Ed Nordholm, the Executive Vice President of Anthem Sports and Entertainment and Impact Wrestling, sat down for a lengthy VIP discussion prior to last Sunday's Impact Wrestling Homecoming. During the discussion, which Wrestling Inc. was on hand for, Nordholm touched on a variety of topics, including his vision for Impact's new content, as he wants to push the boundaries of conventional television to their limits. He also discussed Austin Aries, Nordholm's role in the creative process, and how he doesn't see something like WWE's Attitude Era ever returning to television.
Nordholm explained that, though he is Executive VP and the man in charge at Impact Wrestling, his involvement in the creative process is minimal. Nordholm watches the characters progress on their 13 week journeys until it culminates at the next PPV and he admitted that it's entertaining to see them compete for their spot on Impact Wrestling's larger shows.
"We spend thirteen weeks at a time getting ready for the PPVs, and watching the stories develop," Nordholm said. "And although I'm not heavily involved in that creative process, I'm certainly excited to watch the match-ups line up and the talent themselves get into their own sort of jockeying as to who's going to have position for the PPV."
This Friday, January 11, Impact Wrestling makes its debut on the Pursuit Channel with a live simulcast on the Twitch streaming service. The Pursuit Channel first launched in 2008, their tagline is, "We Deliver The Outdoors," and they feature nature-based programs targeted towards men, such as hunting and fishing shows. Anthem and Nordholm own both Impact Wrestling and The Pursuit Channel so this transition will give them the opportunity to push the boundaries of what they can do with their product and the targeted male audience. Nordholm explained that their newfound flexibility will not result in something like The Attitude Era but will instead be an original product where women aren't treated as misogynistic as they were in The Attitude Era days.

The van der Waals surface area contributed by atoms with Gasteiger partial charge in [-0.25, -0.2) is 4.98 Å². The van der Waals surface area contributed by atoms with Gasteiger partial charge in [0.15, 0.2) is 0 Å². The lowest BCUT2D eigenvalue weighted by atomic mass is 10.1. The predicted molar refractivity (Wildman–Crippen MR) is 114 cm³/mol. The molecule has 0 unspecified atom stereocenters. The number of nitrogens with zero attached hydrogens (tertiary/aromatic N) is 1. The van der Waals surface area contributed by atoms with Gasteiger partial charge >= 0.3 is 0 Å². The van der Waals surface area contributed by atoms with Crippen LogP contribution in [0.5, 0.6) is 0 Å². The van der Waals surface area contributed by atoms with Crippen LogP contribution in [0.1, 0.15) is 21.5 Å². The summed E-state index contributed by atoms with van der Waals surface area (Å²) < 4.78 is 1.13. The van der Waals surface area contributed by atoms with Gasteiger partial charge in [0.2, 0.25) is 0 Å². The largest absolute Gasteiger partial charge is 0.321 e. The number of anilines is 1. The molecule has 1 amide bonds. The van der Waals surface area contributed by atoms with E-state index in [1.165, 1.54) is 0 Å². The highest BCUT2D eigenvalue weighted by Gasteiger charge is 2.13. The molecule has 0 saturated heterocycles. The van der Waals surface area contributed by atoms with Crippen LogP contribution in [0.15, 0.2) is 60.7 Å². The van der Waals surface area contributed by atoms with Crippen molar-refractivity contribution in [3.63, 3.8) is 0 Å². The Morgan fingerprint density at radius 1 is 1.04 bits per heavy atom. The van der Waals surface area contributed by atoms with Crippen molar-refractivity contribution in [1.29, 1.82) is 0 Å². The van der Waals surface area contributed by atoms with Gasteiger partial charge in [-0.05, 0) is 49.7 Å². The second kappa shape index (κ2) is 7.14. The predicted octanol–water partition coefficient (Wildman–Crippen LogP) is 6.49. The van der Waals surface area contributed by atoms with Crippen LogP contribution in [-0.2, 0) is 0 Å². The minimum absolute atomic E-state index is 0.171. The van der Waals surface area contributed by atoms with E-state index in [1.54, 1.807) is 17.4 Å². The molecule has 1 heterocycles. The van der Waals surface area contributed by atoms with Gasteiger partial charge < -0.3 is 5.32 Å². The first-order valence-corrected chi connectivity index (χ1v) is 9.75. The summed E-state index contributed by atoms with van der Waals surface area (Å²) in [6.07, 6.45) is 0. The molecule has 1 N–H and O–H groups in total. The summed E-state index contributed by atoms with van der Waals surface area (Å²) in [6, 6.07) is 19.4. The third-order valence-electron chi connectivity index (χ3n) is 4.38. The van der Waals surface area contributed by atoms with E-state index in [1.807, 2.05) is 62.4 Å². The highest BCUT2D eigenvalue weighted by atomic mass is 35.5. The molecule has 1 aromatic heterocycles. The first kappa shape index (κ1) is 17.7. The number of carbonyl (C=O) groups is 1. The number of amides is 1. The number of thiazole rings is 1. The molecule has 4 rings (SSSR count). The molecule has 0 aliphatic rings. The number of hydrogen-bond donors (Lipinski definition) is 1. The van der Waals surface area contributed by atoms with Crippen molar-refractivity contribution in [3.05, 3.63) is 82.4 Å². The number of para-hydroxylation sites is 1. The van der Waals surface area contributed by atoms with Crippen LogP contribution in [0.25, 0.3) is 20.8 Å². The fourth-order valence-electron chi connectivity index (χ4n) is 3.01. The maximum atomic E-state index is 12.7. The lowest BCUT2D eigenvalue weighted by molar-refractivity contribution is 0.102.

"The limitations of a prime time broadcast program are to find the edges that are in line," Nordholm explained. "And maybe sometimes you get too close to the fire and get burned, and maybe we'll be criticized for not going far enough...I don't think we'll see the Attitude Era. I don't think any of us have much interest. This is the day and age where that type of misogynistic sort of behavior is coined in play anyway. But I do see some stronger places where women wrestlers are receiving more and more types of match ups, action moves, flying moves, how far we can go in their storylines."
Nordholm further detailed the creative benefits of Impact Wrestling moving to Pursuit, even hinting that they may develop a product that's exclusively available off television networks.
"Within the limitations of what we can do on conventional television, we want to find where those boundaries are," Nordholm said. "It may be the matches that get done - perhaps we do things that aren't for television that we do elsewhere as well. So, we're always looking to create something for everybody as interesting of a product as we can put on that stage."
At the conclusion of the 2018 Impact Wrestling Bound For Glory PPV, following his loss of the World Championship to Johnny Impact, Austin Aries took matters into his own hands after the match ended, immediately getting up after Impact's finishing move. Aries stormed out of the arena, made obscene gestures towards members of the crowd, and screamed profanity at Impact VP Don Callis as he exited. Aries contract ended with Impact Wrestling and he's yet to be seen at any Impact Wrestling shows since the incident.
Nordholm explained, while sporting a big smile, that Aries is unique in the way he responds to things. Nordholm commended Aries for his abilities and assured the audience that, if there was an opportunity for him to wrestle with Impact again, he would try to find a way for it to come together.
"That's more of a creative thing, I'd say Austin is Austin," Nordholm chuckled with a big smile. "He's his own man and he's a talented wrestler, and if there was an opportunity for him to wrestle with us, I'm sure we could find something that worked for everybody. But he is who he is."
If you use any of the quotes in this article, please credit us with a h/t to Wrestling Inc. for the transcription.